Eickhoff has been considerably better at home than on the road during his brief career, posting a 2.95 ERA at Citizens Bank Park and a 3.80 ERA everywhere else.

He's never pitched at Dodger Stadium, a ballpark that definitely favors pitchers.

Eickhoff's lone meeting with the Dodgers came last August. It was one of the few games he allowed more than four runs, but the Phillies actually provided some offense to get him off the hook. He struck out eight but was taken deep by Justin Turner and Yasmani Grandal.

4. A look at the Dodgers
Over are the days when the Dodgers had too many productive outfielders to play at one time. Matt Kemp has been traded twice, Andre Ethier can't get on the field, Joc Pederson is on the DL and Yasiel Puig has become a mediocre player.

The Dodgers' lineup looks a lot different these days, especially with first baseman Adrian Gonzalez shelved temporarily with a forearm injury that's bothered him for months.

Turner and Corey Seager are the two standouts in L.A.'s lineup. 

It's often mentioned that the Mets shouldn't have let Daniel Murphy walk, but losing Turner hurt nearly as much. Since signing with the Dodgers in 2014, Turner has hit .300/.368/.491 with 90 doubles, 50 home runs and 201 RBIs in 407 games. He's coming off an insane second half last season and leads the NL with nine doubles.

Seager has so far lived up to every bit of hype. In 898 plate appearances, he's hit .312 with a .900 OPS. He walks, he has massive power, he hits doubles (40 last season) and plays really good defense.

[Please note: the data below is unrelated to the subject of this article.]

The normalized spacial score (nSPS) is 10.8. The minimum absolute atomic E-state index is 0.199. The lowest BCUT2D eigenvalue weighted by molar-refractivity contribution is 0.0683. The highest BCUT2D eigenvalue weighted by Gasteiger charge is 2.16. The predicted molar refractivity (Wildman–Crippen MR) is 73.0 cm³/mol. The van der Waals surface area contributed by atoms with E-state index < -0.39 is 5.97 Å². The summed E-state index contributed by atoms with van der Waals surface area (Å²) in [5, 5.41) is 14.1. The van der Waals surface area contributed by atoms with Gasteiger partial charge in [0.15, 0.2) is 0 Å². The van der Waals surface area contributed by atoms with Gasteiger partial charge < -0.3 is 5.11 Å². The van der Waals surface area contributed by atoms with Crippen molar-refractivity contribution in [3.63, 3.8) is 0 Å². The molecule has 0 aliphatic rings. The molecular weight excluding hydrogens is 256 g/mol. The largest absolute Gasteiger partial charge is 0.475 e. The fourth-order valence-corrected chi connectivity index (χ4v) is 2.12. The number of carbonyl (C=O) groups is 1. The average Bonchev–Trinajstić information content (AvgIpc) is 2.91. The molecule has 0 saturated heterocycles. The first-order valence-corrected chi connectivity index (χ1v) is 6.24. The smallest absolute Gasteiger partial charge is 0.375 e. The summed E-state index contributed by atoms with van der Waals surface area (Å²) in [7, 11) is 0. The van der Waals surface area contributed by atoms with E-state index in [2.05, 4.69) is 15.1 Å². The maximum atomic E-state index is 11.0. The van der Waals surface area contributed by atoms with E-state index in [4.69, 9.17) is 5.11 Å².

The key to holding the Dodgers in check is getting past that 2-3 of Seager and Turner. The rest of the lineup is lacking right now with Gonzalez, Pederson and Logan Forsythe banged up.

The Dodgers earlier this week called up one of their top prospects in first baseman Cody Bellinger. He's 1 for 10 with five strikeouts through three games. He entered the season as Baseball America's No. 7 prospect in the majors. The guy has hit bombs at every minor-league level.

5. Phils face Maeda
• The Phillies will face second-year Japanese right-hander Kenta Maeda, who went 16-11 with a 3.48 ERA last season but hasn't pitched well yet in 2017. In four starts, he's 1-2 with a 8.05 ERA and has allowed seven home runs in 19 innings.

Maeda doesn't go too deep into games. He's lasted less than six innings in 21 of his 36 starts with the Dodgers.

Maeda got the win both times he faced the Phillies last season but didn't pitch particularly well either time. He gave up five runs in 11 innings on four homers. The home runs were hit by Aaron Altherr, Freddy Galvis, Cesar Hernandez and Cameron Rupp.

Galvis and Hernandez each reached base against him three times.

Maeda has five pitches: a four-seam fastball, slider, changeup, sinker and curveball. He primarily uses the fastball and slider against righties but will throw any of those pitches to a lefty. The changeup has been by far his best pitch in the majors (.204 opponents' batting average, no home runs allowed) and the curveball has been by far his worst (.383).